Holy Trinity is a wonderful repository of stories - about the church itself through the decades, and of the people who have been worshippers, plus countless others who either had family christenings, marriages or funeral services there.
When the Holy Trinity Support Group was out on the streets with its petition seeking the retention and repair of the church, a major response among the thousands who signed was of great grandparents, grandparents, parents, aunts, uncles, brothers, sisters, cousins, and friends, who were married there. It was indeed a particularly popular setting for weddings, and that's not in the least surprising considering the beautiful setting.
Here are stories about people's links with the church. If you would like to share your memories about this holy place, please Contact Us.
My Father, Oscar Biggs
My father, Oscar Biggs, was organist and choirmaster at Holy Trinity Church from 1935 to 1942, under Archdeacon Blackwood and briefly Canon McCabe. Unfortunately, he was forced to resign because of a debilitating and painful attack of the shingles. While Oscar was organist, we family attended Matins or Holy Communion every Sunday morning and occasionally Evensong as well. Oscar returned as organist in the nineteen fifties on condition that Vic Fitze took on the job as choirmaster. At that time, I was singing a wobbly tenor in St. David’s Cathedral choir, but when I had a falling-out with the prescriptive Dean Fewtrell, I joined the Trinity choir until Oscar again had to retire because of heart and other problems.
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The choir at this latter time was but a shadow of what it had been in the 1930s, with around 60 members, roughly 20 each of men, women and boys. It was correspondingly ambitious, judging by the musical scores that remained on our bookshelves, including The St Matthew Passion, several Bach cantatas, The Messiah, The Creation, Samson, Jeptha, Elijah, Hymn of Praise and others. I was far too young of course to judge how good these performances actually were, but the fact that a suburban parish choir could supply the resources for such mighty works is telling enough. It is difficult to imagine a Tasmanian parish choir even attempting such a range of complex works today. Oscar was himself a musician of some standing so I don’t imagine he would have associated himself with performances that weren’t at the very least competent. As for the soloists, the names of Jim Handley, Ted LeRossignol, Stan Morant and later Vic Fitze come to mind. All were members of the choir and in their time were soloists on the Hobart musical scene generally.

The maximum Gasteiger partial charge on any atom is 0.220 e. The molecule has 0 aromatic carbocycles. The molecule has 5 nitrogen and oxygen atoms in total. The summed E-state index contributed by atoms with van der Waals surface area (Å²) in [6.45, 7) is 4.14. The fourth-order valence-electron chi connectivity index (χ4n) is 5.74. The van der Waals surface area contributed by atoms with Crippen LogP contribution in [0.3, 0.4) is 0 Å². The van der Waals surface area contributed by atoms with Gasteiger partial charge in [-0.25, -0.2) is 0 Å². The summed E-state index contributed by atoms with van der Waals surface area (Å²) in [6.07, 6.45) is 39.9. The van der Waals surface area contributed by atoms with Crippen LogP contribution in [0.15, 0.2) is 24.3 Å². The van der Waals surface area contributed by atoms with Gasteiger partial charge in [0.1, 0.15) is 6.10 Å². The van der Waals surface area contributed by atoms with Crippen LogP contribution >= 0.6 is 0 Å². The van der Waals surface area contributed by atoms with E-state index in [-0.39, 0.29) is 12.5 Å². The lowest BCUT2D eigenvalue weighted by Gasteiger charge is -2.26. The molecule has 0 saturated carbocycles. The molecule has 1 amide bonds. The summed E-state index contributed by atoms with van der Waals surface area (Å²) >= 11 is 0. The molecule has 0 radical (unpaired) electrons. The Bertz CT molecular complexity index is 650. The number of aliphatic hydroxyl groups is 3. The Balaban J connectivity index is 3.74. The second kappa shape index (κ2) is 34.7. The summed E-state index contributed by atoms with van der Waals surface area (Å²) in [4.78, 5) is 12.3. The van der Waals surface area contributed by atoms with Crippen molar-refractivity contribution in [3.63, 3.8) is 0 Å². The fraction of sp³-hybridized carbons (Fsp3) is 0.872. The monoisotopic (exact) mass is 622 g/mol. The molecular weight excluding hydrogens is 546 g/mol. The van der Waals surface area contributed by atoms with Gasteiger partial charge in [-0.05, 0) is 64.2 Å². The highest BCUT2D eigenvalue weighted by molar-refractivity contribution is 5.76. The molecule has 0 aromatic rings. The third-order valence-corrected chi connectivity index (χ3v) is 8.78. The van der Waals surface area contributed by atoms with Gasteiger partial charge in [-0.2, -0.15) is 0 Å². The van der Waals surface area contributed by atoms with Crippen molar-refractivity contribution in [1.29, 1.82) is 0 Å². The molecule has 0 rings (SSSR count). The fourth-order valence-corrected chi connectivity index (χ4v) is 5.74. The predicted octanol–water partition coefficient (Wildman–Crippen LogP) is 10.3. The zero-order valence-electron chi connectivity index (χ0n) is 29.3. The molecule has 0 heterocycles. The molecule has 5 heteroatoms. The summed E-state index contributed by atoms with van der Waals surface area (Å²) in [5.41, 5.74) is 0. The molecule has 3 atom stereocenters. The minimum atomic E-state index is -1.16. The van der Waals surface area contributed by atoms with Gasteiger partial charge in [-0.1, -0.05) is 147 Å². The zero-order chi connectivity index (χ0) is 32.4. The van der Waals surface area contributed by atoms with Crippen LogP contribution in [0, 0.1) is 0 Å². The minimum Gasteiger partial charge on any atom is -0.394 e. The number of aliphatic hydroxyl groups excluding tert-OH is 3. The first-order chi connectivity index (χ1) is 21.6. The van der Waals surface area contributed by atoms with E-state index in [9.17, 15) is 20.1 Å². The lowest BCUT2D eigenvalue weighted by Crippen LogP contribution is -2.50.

After each service, Oscar used to play the outgoing voluntary, usually Bach, with many of the congregation staying behind to listen. When I was older, I would sometimes sit at the organ bench with him and turn the pages for him. He had the Complete Organ Works of J. S. Bach to choose from. His rendition of Fugue alla Gigue was exquisite, tantalising, but the rolling waves of triumph echoing and re-echoing around the beautifully atmospheric church as he played Herr Christ der ein’ge Gottes-Sohn full blast were visceral, heart-pounding: it you made feel as if you had just run 100 yards flat out. He gave regular Sunday afternoon recitals, which frequently packed the historic building – these were occasions that the musically minded carefully noted in their diaries.
In the fifties, I was a member of the St David’s Bellringers, a skill we learned under the tutelage of Sid Smith of Trinity, whose son John was then and still is a ringer at Trinity. We used to visit each others’ towers; and I have to say that the Trinity ringers were much more accomplished campanologists, with a wider range of methods of change-ringing, than we at St. David’s.
In a word, Trinity Church was not only a Hobart landmark for one and a half centuries, but a complex for worship of all kinds, music, architecture, art and nostalgia adding to the spiritual mix. Yes, nostalgia for what has been spiritually enriching – that is a form of worship too.
Oscar would have felt devastated, outraged and betrayed – above all betrayed – if he had lived to discover that Holy Trinity Church was deconsecrated in October, 2007.